With social networks Facebook and Twitter handily beating analyst estimates for Q2 earnings, LinkedIn today reported its Q2 results and showed that rising tides are lifting its boat, too. Revenue for the second quarter was $534 million and its EPS (non-GAAP diluted) was $0.51 as the company also raised its guidance for Q3 and the full year. The company’s stock is up by around 8% in after-hours trading to $195/share.
Analysts expected LinkedIn to post earnings per share (EPS) of $0.39 (non-GAAP diluted) on revenues of $511 million. As a point of comparison, last quarter, LinkedIn beat analysts’ estimates on sales of $473 million and EPS of $0.38. Today’s revenue numbers are up 47% on a year ago, when LinkedIn posted revenue of $364 million in Q2 2013.
“LinkedIn delivered strong financial results in the second quarter while maintaining investment in our member and customer offerings,” said Jeff Weiner, CEO of LinkedIn, in a statement. “We made significant progress against several key strategic priorities including increasing the scale of job opportunities on LinkedIn; expanding our professional publishing platform; and continuing the strategic shift towards content marketing through Sponsored Updates.”
LinkedIn, however, also posted a GAAP net loss for the quarter of $1.0 million, versus net income of $3.7 million a year ago. Non-GAAP, the net income was $63 million, versus $44 million in Q2 2013.
On the back of its generally strong results, LinkedIn also raised its revenue guidance for the quarter ahead and the full year, above the estimates from analysts. It says it expects to Q3 revenues of $543-547 million, versus First Call and FactSet revenue estimates of $541m. For the full year, it bumped up numbers by $75 million to $2.140-2.150 billion; First Call and FactSet both estimate $2.12 billion.
LinkedIn, a social network built around people’s professional/working connections, passed the 300 million registered user mark in Q1. But while LinkedIn has evolved into the most ubiquitous of the “professional” social networking platforms in places like the U.S. and Europe, many have wondered how the company’s growth will fare in the future. (Indeed, LinkedIn’s stock has been punished in quarters past because of the slowing revenue growth, even when LinkedIn has actually beaten estimates. At market close today, it was at around $180 per share, down significantly from a 52-week high of nearly $258/share.)
LinkedIn’s growth question is focused on a few key areas: in terms of picking up new users beyond the white-collar workers who are its current bread and butter; moving into new geographies; and maximising revenues on users that the company already has.
In the last quarter, LinkedIn made some key moves to bolster the third of these areas, building revenue potential from its current user base. They included the acquisition of Bizo for $175 million. Bizo provides targeting and analytics for business — technology that LinkedIn intends to integrate with its current products to, in LinkedIn’s own words, breat a “more powerful tool for brands that want to build stronger relationships with professionals.”
In other words, this will help build out LinkedIn’s advertising and marketing business — one area that people will be scrutinizing when they compare LinkedIn with other publicly-listed social networks like Facebook and Twitter, who are pushing hard on their ad sales, specifically in the area of mobile.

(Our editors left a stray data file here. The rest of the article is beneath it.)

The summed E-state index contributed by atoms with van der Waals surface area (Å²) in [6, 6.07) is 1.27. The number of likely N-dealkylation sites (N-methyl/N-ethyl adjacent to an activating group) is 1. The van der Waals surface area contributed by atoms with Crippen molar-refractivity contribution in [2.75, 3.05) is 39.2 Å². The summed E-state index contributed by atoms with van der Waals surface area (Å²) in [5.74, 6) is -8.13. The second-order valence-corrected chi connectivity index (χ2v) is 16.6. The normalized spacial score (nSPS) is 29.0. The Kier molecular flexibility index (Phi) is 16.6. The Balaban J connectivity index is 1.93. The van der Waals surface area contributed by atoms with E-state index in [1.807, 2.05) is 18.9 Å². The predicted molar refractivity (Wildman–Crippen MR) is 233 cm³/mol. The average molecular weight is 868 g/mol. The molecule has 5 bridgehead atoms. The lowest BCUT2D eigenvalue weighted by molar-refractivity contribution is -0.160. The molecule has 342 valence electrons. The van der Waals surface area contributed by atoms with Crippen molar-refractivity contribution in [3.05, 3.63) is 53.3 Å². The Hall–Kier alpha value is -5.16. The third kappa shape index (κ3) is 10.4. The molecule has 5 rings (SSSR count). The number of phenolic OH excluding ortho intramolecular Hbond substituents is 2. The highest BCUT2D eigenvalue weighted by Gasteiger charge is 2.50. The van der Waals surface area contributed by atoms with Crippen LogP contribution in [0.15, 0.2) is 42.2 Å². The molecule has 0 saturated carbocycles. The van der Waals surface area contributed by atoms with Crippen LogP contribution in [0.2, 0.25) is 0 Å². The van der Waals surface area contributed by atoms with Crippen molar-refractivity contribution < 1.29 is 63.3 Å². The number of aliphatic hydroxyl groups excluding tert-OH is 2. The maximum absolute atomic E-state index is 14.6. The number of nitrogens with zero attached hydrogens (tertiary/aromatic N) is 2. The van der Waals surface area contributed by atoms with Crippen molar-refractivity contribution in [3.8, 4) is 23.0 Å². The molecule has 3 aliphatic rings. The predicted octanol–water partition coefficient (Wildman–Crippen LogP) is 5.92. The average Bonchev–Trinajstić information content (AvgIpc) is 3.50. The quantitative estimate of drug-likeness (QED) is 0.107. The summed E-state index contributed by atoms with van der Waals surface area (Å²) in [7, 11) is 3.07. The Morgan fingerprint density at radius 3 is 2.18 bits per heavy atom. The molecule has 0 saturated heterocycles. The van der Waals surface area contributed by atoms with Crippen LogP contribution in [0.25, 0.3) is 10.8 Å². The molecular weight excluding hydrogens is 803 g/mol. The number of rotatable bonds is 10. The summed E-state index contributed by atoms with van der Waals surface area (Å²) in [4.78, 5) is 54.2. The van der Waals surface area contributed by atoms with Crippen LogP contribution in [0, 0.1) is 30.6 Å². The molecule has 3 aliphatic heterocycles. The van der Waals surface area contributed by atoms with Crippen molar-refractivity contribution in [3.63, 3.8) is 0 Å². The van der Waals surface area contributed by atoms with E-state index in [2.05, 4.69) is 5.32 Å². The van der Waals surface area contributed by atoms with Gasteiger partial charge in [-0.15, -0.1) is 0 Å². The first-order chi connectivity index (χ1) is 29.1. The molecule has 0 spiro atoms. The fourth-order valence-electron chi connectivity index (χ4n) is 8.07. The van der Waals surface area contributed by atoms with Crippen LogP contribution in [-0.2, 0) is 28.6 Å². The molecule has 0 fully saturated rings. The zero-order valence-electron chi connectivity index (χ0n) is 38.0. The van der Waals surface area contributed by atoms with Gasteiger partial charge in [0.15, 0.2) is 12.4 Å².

Mobile, overall, is another area where LinkedIn has been working hard to build a bigger audience. It already has a large audience accessing the site from mobile devices — some 40% of its 300 million users, the company has told me — so this is about trying to capitalize on that. In addition to relaunching its main mobile app, it’s also been looking at ways of expanding its audience through different apps and services — for example through its Connected app, a relaunch of its Contacts app that hints at how the company wants to build leverage new technology and concepts like anticipatory computing and AI to make interacting and using LinkedIn less taxing and more seamless. (More use, after all, translates to more data and more revenue opportunities for social networks.)
This quarter, LinkedIn shifted its accounting around a bit and put its recruitment media products into talent solutions from their previous home of marketing solutions — which essentially makes sense since now it’s in the same category as LinkedIn’s other job-related businesses. Revenues for both of these categories, along with premium subscriptions, all rose by over 40% over last year, with talent solutions reaping the biggest growth (49%) and biggest sales of all at $322 million, keeping its position at an even 60% of revenues compared to last year.
Marketing solutions and premium subscriptions were roughly equal in their revenue contribution at $106 million and $105 million, respectively, both up 44% and each accounting for 20% of overall sales. We’ll listen in to the conference call in a bit to see whether LinkedIn or analysts have anything to say on this front. One thing I would point out is that although LinkedIn is trying to position itself as a community platform and a place to visit more than when you are looking for a job (or to hire someone), it seems like this remains at the heart of its business. (And to be clear it is not one that it is ignoring — witness the company’s acquisition of Bright to boost its job listings.)
On the front of non-recruitment business, another data point reported today: LinkedIn is now seeing 30,000 weekly long-form posts “after ramping posting capability to 15 million LinkedIn members,” the company writes. “Since launching in February, traffic to publisher and Influencer posts has risen more than 100%.”